Discharge and Sediment Transport in the Field
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This page first made public: Oct 23, 2009
In this quantitative field activity, students collect field data on channel geometry, flow velocity, and bed materials. Using these data, they apply flow resistance equations (Manning and the depth slope product) and sediment transport relations (Shields curve) to estimate the bankfull discharge and to determine if the flow is sufficient to mobilize the bed. This activity requires students to utilize theoretical and empirical equations derived in class in the context of a field problem.One should allow for 2 hours in the field and assume an additional 2-4 hours of student work outside of class
Discharge is a fundamental quantity in geomorphology. Not only is it important in determining when sediment will move, and therefore when erosion and deposition will occur, but on a broader scale it (along with sediment supply) governs the size, shape, planform geometry, and longitudinal profile of alluvial rivers and ultimately shapes entire landscapes. In a more practical sense discharge data is essential in flood frequency analysis which in turn is used for insurance purposes (e.g. FEMA's delineation of flood prone areas) and engineering considerations such as bridge, culvert and reservoir sizing.
- Develop basic field techniques in measuring discharge and sediment sampling
- Derive empirical coefficients describing channel roughness based on field data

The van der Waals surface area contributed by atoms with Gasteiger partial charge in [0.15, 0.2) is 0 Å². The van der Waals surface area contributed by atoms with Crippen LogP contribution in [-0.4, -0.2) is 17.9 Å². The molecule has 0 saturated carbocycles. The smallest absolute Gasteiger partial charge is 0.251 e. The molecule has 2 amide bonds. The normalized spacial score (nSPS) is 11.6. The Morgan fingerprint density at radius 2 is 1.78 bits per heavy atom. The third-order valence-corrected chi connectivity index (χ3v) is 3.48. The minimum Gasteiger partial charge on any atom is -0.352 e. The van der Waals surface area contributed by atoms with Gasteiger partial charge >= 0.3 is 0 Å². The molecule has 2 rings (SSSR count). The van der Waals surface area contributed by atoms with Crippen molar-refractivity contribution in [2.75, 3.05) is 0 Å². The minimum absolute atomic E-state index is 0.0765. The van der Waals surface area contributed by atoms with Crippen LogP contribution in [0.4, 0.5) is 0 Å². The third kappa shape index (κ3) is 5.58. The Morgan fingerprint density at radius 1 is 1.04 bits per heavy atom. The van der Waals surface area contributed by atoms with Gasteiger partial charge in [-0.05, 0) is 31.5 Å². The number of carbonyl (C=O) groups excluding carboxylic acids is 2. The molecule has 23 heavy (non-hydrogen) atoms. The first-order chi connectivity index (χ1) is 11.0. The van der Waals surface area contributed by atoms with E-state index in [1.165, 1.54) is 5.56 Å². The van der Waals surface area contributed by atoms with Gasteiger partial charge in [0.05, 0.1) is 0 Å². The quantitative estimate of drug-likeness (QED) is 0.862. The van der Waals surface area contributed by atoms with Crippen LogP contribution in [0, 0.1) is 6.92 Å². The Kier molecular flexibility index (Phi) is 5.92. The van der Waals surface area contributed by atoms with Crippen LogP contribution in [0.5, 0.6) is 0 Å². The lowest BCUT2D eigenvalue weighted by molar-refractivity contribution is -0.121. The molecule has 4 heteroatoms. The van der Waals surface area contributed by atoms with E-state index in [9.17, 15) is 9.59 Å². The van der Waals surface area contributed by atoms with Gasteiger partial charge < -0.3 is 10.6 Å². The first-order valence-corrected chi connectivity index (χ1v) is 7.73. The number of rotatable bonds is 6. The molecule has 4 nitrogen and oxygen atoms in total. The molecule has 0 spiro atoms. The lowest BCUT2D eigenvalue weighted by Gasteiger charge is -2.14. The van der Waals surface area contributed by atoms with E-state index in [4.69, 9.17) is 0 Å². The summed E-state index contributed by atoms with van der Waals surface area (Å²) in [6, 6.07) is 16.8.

- Use field data, theory, and empirical relations to make predictions about bed mobility
Context for Use
This field activity is done about half way through a comprehensive unit on rivers in an upper level (300) geology class—Physics of the Earth: Surficial Processes. Prior to taking this class students will have taken introductory geology and should have taken one term of physics and applied calculus, although no calculus is required for this particular activity.
Prior to this exercise:
- Resistance equations (Chezy and Manning) and sediment transport relations will have been derived.
- Students will have had the opportunity to work through rudimentary examples of these equations.
- Students will be familiar with surveying.
Description and Teaching Materials
Teaching Notes and Tips
- Materials: basic survey equipment such as a level, rod, and tape measure and a velocity meter. A float could be used, but you would lose the ability to show how velocity (and therefore shear stress) varies with depth and across the channel. Hip or chest waders are recommended for all but the warmest of weather. The activity should take about 2 hours in the field if the students are skilled at surveying and an additional 2-4 hours outside of class.